We do have this every-two-years gathering called General Synod, where we come out with various statements and pronouncements (you may remember this one about marriage equality, it was big in the news in 2005) that is supposed to guide the national setting in its work between Synods, but this is where it gets tricky. General Synods speak TO the church - to its members and congregations and associations and conferences.  It does not speak FOR the church - to the world, to the media, etc. No one gets that.  (Even within the UCC, people don't get that.)

This basically means that at General Synod, the gathered assembly could vote to encourage every congregation to become a tithing congregation within the next five years, and that would mean that our stewardship and evangelism teams would be working hard at producing materials aimed toward this, our General Minister and President would start talking about tithing a lot more, etc. etc. etc., and ninety percent of our churches could still ignore the pronouncement. And nothing would happen to them. No votes removed, no penalties, no ministers pulled from pulpits.  

But now that I think about it, wouldn't that be a cool pronouncement?

Getting back to the UCC and may legitimately ask, "Why bother with denominational ties at all, if you don't have to agree with anything other settings of the church do?"  That will bring us to the next topic, "Covenant."  I'll post in a couple of days, God willing.

Wednesday, December 10, 2008

Coming Soon: UCC Primer!

A colleague of mine at Planned Parenthood is considering converting from Catholicism (I bet you can figure out why), and she recently attended a UCC congregation in her new hometown. She had a great experience, but also had some questions about us that I was only too happy to answer. It got me thinking that some of y'all out there might also be interested in learning more about the UCC. Maybe, like my friend, you're a refugee from Catholicism, or from a fundamentalist tradition, and want to know why we do what we do the way we do. Maybe you're just curious about religion, and about the faith practices of Protestants. Maybe you are just curious about why I love liturgy. Maybe you're just avoiding work.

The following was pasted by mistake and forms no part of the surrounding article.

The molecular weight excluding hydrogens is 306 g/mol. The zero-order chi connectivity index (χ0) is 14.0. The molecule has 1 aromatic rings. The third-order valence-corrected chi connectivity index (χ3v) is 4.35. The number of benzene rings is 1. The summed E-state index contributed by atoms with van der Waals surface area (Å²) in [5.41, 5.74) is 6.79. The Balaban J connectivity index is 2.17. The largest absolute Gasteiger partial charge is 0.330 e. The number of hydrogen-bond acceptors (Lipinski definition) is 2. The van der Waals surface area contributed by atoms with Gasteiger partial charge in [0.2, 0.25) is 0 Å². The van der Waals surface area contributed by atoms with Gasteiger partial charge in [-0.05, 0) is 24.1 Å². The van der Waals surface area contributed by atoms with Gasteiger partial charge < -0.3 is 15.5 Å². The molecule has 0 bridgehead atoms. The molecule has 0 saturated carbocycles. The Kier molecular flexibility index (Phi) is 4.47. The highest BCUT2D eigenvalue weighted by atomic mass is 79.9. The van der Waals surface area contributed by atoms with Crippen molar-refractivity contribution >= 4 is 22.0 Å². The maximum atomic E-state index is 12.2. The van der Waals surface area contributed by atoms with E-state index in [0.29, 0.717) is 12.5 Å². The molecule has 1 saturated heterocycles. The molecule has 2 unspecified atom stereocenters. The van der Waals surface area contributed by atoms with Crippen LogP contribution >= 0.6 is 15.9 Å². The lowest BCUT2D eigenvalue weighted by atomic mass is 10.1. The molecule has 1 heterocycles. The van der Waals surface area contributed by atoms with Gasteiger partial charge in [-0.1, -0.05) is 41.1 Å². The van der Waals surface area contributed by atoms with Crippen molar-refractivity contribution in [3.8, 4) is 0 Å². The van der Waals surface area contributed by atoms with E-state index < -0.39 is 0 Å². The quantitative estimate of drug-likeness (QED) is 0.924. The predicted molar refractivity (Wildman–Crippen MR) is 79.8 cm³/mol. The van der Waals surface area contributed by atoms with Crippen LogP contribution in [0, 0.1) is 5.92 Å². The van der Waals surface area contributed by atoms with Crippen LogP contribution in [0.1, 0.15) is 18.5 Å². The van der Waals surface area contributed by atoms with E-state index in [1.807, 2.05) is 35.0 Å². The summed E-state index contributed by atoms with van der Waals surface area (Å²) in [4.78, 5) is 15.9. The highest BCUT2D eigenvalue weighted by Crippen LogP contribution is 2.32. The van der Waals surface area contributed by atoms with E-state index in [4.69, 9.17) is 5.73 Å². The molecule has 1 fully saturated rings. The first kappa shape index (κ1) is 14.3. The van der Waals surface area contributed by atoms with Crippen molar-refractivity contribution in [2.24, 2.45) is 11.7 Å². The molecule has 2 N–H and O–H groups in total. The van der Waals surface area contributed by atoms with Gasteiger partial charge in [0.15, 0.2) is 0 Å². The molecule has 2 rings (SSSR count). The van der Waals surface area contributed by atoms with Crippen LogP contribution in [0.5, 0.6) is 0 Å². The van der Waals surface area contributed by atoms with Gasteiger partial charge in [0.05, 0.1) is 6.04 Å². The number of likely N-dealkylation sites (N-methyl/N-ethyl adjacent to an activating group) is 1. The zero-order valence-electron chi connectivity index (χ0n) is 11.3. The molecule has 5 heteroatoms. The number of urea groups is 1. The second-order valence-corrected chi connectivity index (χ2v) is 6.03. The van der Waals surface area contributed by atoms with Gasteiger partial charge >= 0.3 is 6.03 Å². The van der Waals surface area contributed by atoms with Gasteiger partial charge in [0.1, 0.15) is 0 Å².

Whatever the reason, in the next few days/weeks/whatever, I'll be posting some "stuff" about the UCC as I understand it. This isn't going to be some sort of graduate-level dissertation on the faith and practice of the UCC - others have done that far better than I ever could. (also, see this.) This is meant for ordinary folk who just want to have some general, practical information about the UCC and what we do and believe. I'll talk about Communion, baptism, hierarchy, and covenant, and maybe some other stuff, too. Some history will be sprinkled in, but I'm not a name-and-date kind of gal, so if you want that info, check out this resource. Or this one.

First up will be a mini-introduction to what we are and aren't, with a teaser on the Reformation in general, especially for all you Catholics!

Tuesday, December 09, 2008

Marriage Equality Comes to Iowa?

The Iowa Supreme Court is hearing oral arguments this morning. (EDITED TO UPDATE LINK)You can listen live here. (FWIW, the justices are hitting both sides hard, and one side was clearly ready for it. The one defending marriage discrimination was not compelling at all.) A decision is expected sometime in March, according to a totally unofficial source I saw this weekend at Gov. Culver's Holiday Party.

I can scarely say how much this would mean to me personally. I've always had mixed feelings about signing state marriage licenses when the state participates in discrimination against my family. I've done so, for a variety of reasons I won't go into here, but it is not without discussion with each couple I've married about my feelings.